All three are saving money and reducing UofL’s carbon footprint by using alternative transportation, a practice more faculty and staff need to adopt if the university is to meet its long-term sustainability goals, says Justin Mog, assistant to the provost for sustainability initiatives.
“Driving alone to campus should be the option folks choose only if they really have to,” he said.
The number of UofL commuters walking, biking, carpooling or riding TARC to work has risen slightly since 2010, but those who drive a car alone still account for 18 percent of the university’s total carbon emissions, according to Mog.
Faculty, staff and students with a valid UofL ID can ride TARC free, and a growing number are doing so. A December TARC report shows UofL riders took the bus 1.3 million times in 2013-14 compared to 962,425 times in 2003-04, the year the benefit was first offered.
Dalle, a French professor in the Modern Languages department, rides the No. 29 bus from the TARC stop at Quadrant Avenue and Eastern Parkway. He gets off at the stop near Speed School and walks five minutes to the Humanities Building, reversing the process when he leaves campus.
“I’m usually door to door in 20 or 25 minutes,” he said.
Riding TARC is convenient and “it’s a social mixer, because I meet people from different backgrounds,” Dalle said.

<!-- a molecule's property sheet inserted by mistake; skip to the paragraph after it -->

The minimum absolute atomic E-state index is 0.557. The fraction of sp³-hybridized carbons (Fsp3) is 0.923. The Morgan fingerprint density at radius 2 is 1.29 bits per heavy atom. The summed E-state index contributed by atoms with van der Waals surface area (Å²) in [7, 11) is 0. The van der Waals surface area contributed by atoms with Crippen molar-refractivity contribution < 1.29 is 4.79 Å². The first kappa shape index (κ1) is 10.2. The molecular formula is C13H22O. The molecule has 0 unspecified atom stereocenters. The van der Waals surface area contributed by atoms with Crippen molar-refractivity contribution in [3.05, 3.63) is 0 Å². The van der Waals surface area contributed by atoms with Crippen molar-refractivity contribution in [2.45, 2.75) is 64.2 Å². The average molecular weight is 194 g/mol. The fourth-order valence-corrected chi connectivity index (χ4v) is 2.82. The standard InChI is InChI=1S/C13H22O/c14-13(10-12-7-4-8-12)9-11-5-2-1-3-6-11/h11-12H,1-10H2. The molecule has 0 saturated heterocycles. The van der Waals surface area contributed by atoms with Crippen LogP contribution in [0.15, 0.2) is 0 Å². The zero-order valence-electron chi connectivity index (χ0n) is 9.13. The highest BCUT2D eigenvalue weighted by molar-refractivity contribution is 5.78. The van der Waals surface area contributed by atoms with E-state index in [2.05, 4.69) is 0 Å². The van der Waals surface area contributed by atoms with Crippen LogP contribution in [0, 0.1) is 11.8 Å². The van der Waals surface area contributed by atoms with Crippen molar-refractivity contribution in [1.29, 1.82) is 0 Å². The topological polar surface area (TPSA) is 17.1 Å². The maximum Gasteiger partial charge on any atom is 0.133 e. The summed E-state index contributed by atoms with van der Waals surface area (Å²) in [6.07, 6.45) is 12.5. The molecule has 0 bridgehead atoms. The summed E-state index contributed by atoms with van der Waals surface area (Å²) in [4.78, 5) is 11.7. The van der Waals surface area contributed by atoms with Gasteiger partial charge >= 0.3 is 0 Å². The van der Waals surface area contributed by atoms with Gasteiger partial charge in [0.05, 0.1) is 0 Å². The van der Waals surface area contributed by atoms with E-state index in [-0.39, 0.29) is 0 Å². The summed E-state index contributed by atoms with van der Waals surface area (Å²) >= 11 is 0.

UofL commuters who don’t want to ride the bus have plenty of other options for getting to and from campus, including:
- Zimride, a social networking ride-share program with a website just for UofL ride-sharing.
- Enterprise CarShare, which allows anyone older than 18 with a valid driver’s license to rent a car on Belknap Campus for as little as $5 an hour.
- CARpool, a Parking Office program allowing two or more employees or students who ride to and from campus in the same car to split the cost of a parking permit.
- Ticket to Ride, a guaranteed ride home program Kentuckiana Regional Planning and Development Agency offers that pays 80 percent of cab fare.
- Zipcar, a downtown Louisville service available to employees and students at UofL’s Health Sciences Center.
At the end of 2014, 168 UofL employees and students belonged to UofL’s CarShare program compared to 112 at the end of 2013. Drivers used the rental cars to get to out-of-town destinations such as Lexington, Owensboro and Paducah.
Others opted to carpool to and from campus with their neighbors.
Tencer, a research manager at the School of Nursing, and Norton, assistant director for the Center for Environmental Policy and Management in Lutz Hall, both live in Floyds Knobs, Ind. They’ve carpooled to work and back since 2011.
Each saves about $82 a week by splitting the cost of a UofL magenta parking permit, buying less gasoline and incurring less wear and tear on their cars, Tencer estimates.
Norton said carpooling is easy for people who are committed to making it work.
“It’s really no hassle at all,” she said. “In fact, it’s almost like having a valet service. “When Vickie drives, she drops me off at the curb in front of my office, and I do the same for her.”
For more details on alternative transportation options for faculty, staff and students, see UofL’s sustainability website.